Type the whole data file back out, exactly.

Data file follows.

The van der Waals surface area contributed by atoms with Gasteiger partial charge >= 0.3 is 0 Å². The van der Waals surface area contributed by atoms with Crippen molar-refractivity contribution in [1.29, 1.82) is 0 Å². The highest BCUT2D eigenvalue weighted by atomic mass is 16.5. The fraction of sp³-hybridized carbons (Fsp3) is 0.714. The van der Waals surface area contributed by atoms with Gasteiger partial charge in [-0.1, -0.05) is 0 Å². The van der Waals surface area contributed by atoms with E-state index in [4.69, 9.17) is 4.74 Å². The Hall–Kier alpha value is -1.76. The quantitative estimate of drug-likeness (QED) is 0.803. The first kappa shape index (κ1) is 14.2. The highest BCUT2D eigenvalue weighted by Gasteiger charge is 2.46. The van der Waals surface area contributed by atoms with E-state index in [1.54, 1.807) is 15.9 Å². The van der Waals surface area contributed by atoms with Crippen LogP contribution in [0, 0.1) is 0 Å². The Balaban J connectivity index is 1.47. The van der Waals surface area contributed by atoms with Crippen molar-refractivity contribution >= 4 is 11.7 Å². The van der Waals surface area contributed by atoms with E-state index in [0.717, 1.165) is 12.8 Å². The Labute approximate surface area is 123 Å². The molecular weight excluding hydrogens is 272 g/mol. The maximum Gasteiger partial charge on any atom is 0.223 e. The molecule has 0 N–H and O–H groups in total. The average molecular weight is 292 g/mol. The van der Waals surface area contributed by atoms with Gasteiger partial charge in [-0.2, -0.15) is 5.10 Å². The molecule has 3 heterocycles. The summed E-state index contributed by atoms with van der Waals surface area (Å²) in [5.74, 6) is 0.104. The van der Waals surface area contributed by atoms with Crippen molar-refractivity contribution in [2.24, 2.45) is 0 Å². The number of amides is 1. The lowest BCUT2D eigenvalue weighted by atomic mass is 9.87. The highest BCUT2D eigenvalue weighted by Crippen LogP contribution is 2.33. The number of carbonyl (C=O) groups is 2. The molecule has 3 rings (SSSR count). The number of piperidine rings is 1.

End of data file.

The van der Waals surface area contributed by atoms with Gasteiger partial charge >= 0.3 is 0 Å². The van der Waals surface area contributed by atoms with Crippen molar-refractivity contribution in [1.29, 1.82) is 0 Å². The highest BCUT2D eigenvalue weighted by atomic mass is 16.5. The fraction of sp³-hybridized carbons (Fsp3) is 0.714. The van der Waals surface area contributed by atoms with Gasteiger partial charge in [-0.1, -0.05) is 0 Å². The van der Waals surface area contributed by atoms with E-state index in [4.69, 9.17) is 4.74 Å². The Hall–Kier alpha value is -1.76. The quantitative estimate of drug-likeness (QED) is 0.803. The first kappa shape index (κ1) is 14.2. The highest BCUT2D eigenvalue weighted by Gasteiger charge is 2.46. The van der Waals surface area contributed by atoms with E-state index in [1.54, 1.807) is 15.9 Å². The van der Waals surface area contributed by atoms with Crippen LogP contribution in [0, 0.1) is 0 Å². The Balaban J connectivity index is 1.47. The van der Waals surface area contributed by atoms with Crippen molar-refractivity contribution >= 4 is 11.7 Å². The van der Waals surface area contributed by atoms with E-state index in [0.717, 1.165) is 12.8 Å². The Labute approximate surface area is 123 Å². The molecular weight excluding hydrogens is 272 g/mol. The maximum Gasteiger partial charge on any atom is 0.223 e. The molecule has 0 N–H and O–H groups in total. The average molecular weight is 292 g/mol. The van der Waals surface area contributed by atoms with Gasteiger partial charge in [-0.2, -0.15) is 5.10 Å². The molecule has 3 heterocycles. The summed E-state index contributed by atoms with van der Waals surface area (Å²) in [5.74, 6) is 0.104. The van der Waals surface area contributed by atoms with Crippen molar-refractivity contribution in [2.24, 2.45) is 0 Å². The number of amides is 1. The lowest BCUT2D eigenvalue weighted by atomic mass is 9.87. The highest BCUT2D eigenvalue weighted by Crippen LogP contribution is 2.33. The number of carbonyl (C=O) groups is 2. The molecule has 3 rings (SSSR count). The number of piperidine rings is 1.